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Misdemeanors vs. Felonies in Texas: What's the Difference?

Posted by Eric Labovitz | Feb 20, 2020 | 0 Comments

Most states in the U.S. – including Texas – divide crimes into two categories: felonies and misdemeanors. The category that a crime falls under affects the subsequent penalties and the impact of a conviction. If you have been charged with a crime, you'll want to know whether you're facing misdemeanor or felony charges to understand exactly how a conviction could affect you.

The Difference between a Misdemeanor & a Felony

Technically speaking, the key difference between a misdemeanor and a felony crime is that a misdemeanor is punishable by no more than one year in jail, whereas felonies can be punished by a year or more in jail.

Generally, misdemeanors tend to be non-violent crimes. They are considered less severe or serious in nature than felonies.

Misdemeanor Crimes

Misdemeanors are further categorized by the seriousness of the offense.

There are three levels of misdemeanors:

  • Class A misdemeanors (the most serious)
  • Class B misdemeanors
  • Class C misdemeanors (the least serious, punishable by no more than a $500 fine)

Potential punishments for a misdemeanor conviction include fines (including court fees and restitution), mandatory community service, court-ordered education classes or treatment sessions, probation, and less than one year in jail.

Examples of misdemeanor crimes include:

  • Shoplifting
  • DUI
  • Prostitution
  • Minor drug possession
  • Unlawful carry of a weapon
  • Harassment
  • Lying to a police officer

Felony Crimes

In contrast to misdemeanors, felony crimes are more serious and carry harsher penalties. Felonies are generally crimes that cause financial harm or physical injury to a victim or victims.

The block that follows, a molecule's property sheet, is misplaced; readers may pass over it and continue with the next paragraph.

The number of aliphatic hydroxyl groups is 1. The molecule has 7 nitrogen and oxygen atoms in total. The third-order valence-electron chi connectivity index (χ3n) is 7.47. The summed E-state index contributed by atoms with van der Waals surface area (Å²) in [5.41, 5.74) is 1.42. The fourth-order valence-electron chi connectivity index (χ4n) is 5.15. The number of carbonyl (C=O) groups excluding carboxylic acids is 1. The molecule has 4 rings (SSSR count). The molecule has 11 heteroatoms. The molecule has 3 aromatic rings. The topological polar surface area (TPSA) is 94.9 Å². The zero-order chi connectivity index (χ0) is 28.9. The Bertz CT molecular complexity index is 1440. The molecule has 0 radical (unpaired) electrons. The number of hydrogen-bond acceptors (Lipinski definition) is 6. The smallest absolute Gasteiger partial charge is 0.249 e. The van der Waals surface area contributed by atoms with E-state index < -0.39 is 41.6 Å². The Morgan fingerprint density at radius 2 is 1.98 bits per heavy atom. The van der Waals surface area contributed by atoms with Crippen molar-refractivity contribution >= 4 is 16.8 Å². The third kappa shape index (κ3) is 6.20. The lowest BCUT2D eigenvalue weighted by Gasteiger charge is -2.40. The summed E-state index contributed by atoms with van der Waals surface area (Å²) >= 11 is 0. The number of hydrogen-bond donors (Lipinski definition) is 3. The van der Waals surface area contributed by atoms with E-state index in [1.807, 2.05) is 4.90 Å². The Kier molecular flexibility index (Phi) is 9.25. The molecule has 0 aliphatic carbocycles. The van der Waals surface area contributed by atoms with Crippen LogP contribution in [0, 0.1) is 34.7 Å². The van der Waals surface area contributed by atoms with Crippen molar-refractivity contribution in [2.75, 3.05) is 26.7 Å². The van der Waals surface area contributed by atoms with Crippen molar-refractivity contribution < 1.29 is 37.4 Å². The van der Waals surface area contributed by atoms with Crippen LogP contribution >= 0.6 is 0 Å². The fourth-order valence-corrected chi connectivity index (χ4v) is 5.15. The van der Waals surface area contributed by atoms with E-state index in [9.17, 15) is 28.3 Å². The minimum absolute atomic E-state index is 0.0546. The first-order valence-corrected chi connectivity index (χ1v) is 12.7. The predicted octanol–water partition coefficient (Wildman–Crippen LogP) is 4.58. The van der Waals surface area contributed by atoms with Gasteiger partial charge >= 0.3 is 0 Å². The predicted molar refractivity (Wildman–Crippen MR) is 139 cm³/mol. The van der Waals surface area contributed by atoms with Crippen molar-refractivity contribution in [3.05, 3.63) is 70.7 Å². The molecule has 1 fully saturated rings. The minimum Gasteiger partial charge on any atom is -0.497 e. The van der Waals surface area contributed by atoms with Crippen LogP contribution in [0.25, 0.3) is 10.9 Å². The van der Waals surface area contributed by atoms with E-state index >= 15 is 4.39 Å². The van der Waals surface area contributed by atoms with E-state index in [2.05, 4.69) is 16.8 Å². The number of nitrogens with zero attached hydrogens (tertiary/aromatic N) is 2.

Felonies are further divided into categories including:

  • State jail felony (the least serious)
  • Third-degree felony
  • Second-degree felony
  • First-degree felony
  • Capital felony (the most serious, eligible for life imprisonment or the death sentence)

Punishments for a felony conviction can include over one year in jail or federal prison, fines, and more.

Examples of felonies include:

  • Rape
  • Kidnapping
  • Credit card fraud
  • Arson
  • Manslaughter
  • Third-offense DWI
  • Child pornography possession or manufacture
  • Aggravated robbery

You Deserve an Aggressive Criminal Defense Attorney

Whether you are facing misdemeanor or felony charges, the fact remains that your future is on the line. With so much at stake, you can't afford to rely on an overworked public defender or to face your charges alone. Instead, retain the aggressive representation we offer at Labovitz Law Firm. Our criminal defense team is ready to fight for you.

Give us a call at (817) 374-4056 to request an initial consultation.

About the Author

Eric Labovitz

Attorney Eric Steven Labovitz is an experienced trial attorney who is passionate and highly skilled in the field of criminal law. He excels in taking cases to trial but understands that trial may not be the ideal solution to every case. Instead, he works with his clients to determine goals for th...


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